How to think about and evaluate life insurance (I)
Posted by: Joseph Kuo | February 11, 2019
First, let me acknowledge that there are many insurance products designed to address different situations. However, we can generally separate life insurance policies between term-life and permanent-life. As many may already know, term-life is for a specific period and is typically a “pure” insurance. Pure insurance means that you are only paying for insurance and nothing else. Conversely, permanent life insurance is typically a combination of insurance and investment. This means that a portion of the premium goes toward paying for insurance while the remaining goes toward some sort of investment account. Within the permanent life category are whole, variable, universal, etc. While I won’t go into the details of permanent life insurance here, the differences amongst the categories tend to be:
While I won’t go into the details of permanent life insurance here, the differences amongst the categories tend to be:
- The expected return of your investment.
- The riskiness of your investment.
- The flexibility of your premium payment.
It is worth recognizing that annuities are sold by insurance companies and are a form of insurance. Typically, annuities are used to insure your cash flow.
With these distinctions, I would suggest that, for most people’s goals, term-insurance is the appropriate solution. Generally, people purchase insurance to cover things that they cannot afford to lose. In this case, life insurance is used to support people who depend on your income, when you are no longer around. Therefore, you need insurance during your working years. When you no longer need to generate income, there’s no need for term life insurance.
There are 2 main methods of evaluating how much life insurance you need.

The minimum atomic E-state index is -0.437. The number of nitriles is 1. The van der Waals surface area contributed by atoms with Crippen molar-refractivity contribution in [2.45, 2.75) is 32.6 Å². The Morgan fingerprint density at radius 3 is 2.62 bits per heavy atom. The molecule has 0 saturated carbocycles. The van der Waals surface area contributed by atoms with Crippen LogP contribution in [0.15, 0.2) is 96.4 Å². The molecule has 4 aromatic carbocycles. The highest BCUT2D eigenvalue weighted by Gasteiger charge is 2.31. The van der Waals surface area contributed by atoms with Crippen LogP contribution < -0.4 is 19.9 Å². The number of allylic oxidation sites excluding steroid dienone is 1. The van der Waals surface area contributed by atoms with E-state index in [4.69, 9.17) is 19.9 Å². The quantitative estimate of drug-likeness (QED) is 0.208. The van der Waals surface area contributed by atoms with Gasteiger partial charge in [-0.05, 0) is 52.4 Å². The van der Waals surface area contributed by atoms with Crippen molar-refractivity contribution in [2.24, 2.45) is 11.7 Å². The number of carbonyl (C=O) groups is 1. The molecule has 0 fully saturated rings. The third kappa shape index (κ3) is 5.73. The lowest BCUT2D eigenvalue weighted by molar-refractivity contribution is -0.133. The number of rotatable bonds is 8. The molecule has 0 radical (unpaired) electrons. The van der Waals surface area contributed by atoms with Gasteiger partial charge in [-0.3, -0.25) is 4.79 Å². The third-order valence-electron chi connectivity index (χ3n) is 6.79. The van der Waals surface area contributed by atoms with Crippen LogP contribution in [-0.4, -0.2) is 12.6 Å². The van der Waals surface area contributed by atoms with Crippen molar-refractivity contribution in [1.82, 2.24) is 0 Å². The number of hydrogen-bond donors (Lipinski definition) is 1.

- Income replacement: This method calculates your expected income for the remainder of your life. Because the beneficiary receives the payout in a lumpsum, you may not need to replace 100% of income. Any amount not currently needed can be invested over time. The exact coverage to purchase depends on expected average return and when the money will be used.
- Itemized funding: Another way of looking at insurance is that you are providing funding for the things you really care about. For many people, this includes paying off mortgage for their home and taking care of kids’ education. It is also common for married people to insure a little extra to help their spouse through the transition of a loved one dying and any potential medical bills.
Normally, the “Itemized funding” method results in lower insurance need. This makes sense because there is no need to fund what the deceased needs, i.e. retirement, medical, food, etc.
Purchasing life insurance can be especially important for business owners crucial to the running of their business. When the business owner passes away, the family may need to bring in help quickly, prepare the business to be sold, or temporarily close the business. All these situations may require a large sum of cash that the household does not have on hand.
In the next article, I will share some thoughts on permanent insurance.